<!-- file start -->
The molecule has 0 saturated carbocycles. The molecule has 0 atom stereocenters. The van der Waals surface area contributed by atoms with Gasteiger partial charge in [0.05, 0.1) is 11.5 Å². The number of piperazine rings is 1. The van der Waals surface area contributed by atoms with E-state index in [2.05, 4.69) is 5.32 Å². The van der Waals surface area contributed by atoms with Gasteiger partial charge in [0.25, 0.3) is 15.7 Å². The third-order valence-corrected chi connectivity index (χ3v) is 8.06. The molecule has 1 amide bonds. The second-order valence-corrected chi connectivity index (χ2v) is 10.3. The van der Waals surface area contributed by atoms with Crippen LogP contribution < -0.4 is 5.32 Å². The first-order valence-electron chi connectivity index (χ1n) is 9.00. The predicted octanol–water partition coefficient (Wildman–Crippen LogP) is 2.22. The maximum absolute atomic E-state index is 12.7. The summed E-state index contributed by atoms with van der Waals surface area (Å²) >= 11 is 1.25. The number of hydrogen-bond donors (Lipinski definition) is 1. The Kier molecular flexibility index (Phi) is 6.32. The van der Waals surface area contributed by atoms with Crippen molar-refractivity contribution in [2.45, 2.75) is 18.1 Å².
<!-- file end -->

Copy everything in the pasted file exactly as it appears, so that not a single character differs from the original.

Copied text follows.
The molecule has 0 saturated carbocycles. The molecule has 0 atom stereocenters. The van der Waals surface area contributed by atoms with Gasteiger partial charge in [0.05, 0.1) is 11.5 Å². The number of piperazine rings is 1. The van der Waals surface area contributed by atoms with E-state index in [2.05, 4.69) is 5.32 Å². The van der Waals surface area contributed by atoms with Gasteiger partial charge in [0.25, 0.3) is 15.7 Å². The third-order valence-corrected chi connectivity index (χ3v) is 8.06. The molecule has 1 amide bonds. The second-order valence-corrected chi connectivity index (χ2v) is 10.3. The van der Waals surface area contributed by atoms with Crippen LogP contribution < -0.4 is 5.32 Å². The first-order valence-electron chi connectivity index (χ1n) is 9.00. The predicted octanol–water partition coefficient (Wildman–Crippen LogP) is 2.22. The maximum absolute atomic E-state index is 12.7. The summed E-state index contributed by atoms with van der Waals surface area (Å²) >= 11 is 1.25. The number of hydrogen-bond donors (Lipinski definition) is 1. The Kier molecular flexibility index (Phi) is 6.32. The van der Waals surface area contributed by atoms with Crippen molar-refractivity contribution in [2.45, 2.75) is 18.1 Å².